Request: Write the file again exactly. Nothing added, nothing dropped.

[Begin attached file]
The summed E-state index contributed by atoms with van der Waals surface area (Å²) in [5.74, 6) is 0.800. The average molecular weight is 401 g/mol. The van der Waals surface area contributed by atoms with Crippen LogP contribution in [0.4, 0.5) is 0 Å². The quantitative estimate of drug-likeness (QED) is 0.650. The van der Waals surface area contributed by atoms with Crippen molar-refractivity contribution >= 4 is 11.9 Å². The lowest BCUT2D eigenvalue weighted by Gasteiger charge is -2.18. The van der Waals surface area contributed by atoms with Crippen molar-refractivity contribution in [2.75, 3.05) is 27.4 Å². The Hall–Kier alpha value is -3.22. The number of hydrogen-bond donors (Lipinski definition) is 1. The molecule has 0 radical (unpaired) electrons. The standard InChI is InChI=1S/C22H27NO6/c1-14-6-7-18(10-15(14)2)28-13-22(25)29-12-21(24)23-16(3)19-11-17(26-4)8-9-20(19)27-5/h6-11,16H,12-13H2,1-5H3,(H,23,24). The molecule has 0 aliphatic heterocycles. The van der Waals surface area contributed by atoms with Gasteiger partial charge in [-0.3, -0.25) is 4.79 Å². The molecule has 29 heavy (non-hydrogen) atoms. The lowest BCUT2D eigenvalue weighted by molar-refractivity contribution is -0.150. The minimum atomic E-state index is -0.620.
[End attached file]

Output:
The summed E-state index contributed by atoms with van der Waals surface area (Å²) in [5.74, 6) is 0.800. The average molecular weight is 401 g/mol. The van der Waals surface area contributed by atoms with Crippen LogP contribution in [0.4, 0.5) is 0 Å². The quantitative estimate of drug-likeness (QED) is 0.650. The van der Waals surface area contributed by atoms with Crippen molar-refractivity contribution >= 4 is 11.9 Å². The lowest BCUT2D eigenvalue weighted by Gasteiger charge is -2.18. The van der Waals surface area contributed by atoms with Crippen molar-refractivity contribution in [2.75, 3.05) is 27.4 Å². The Hall–Kier alpha value is -3.22. The number of hydrogen-bond donors (Lipinski definition) is 1. The molecule has 0 radical (unpaired) electrons. The standard InChI is InChI=1S/C22H27NO6/c1-14-6-7-18(10-15(14)2)28-13-22(25)29-12-21(24)23-16(3)19-11-17(26-4)8-9-20(19)27-5/h6-11,16H,12-13H2,1-5H3,(H,23,24). The molecule has 0 aliphatic heterocycles. The van der Waals surface area contributed by atoms with Gasteiger partial charge in [-0.3, -0.25) is 4.79 Å². The molecule has 29 heavy (non-hydrogen) atoms. The lowest BCUT2D eigenvalue weighted by molar-refractivity contribution is -0.150. The minimum atomic E-state index is -0.620.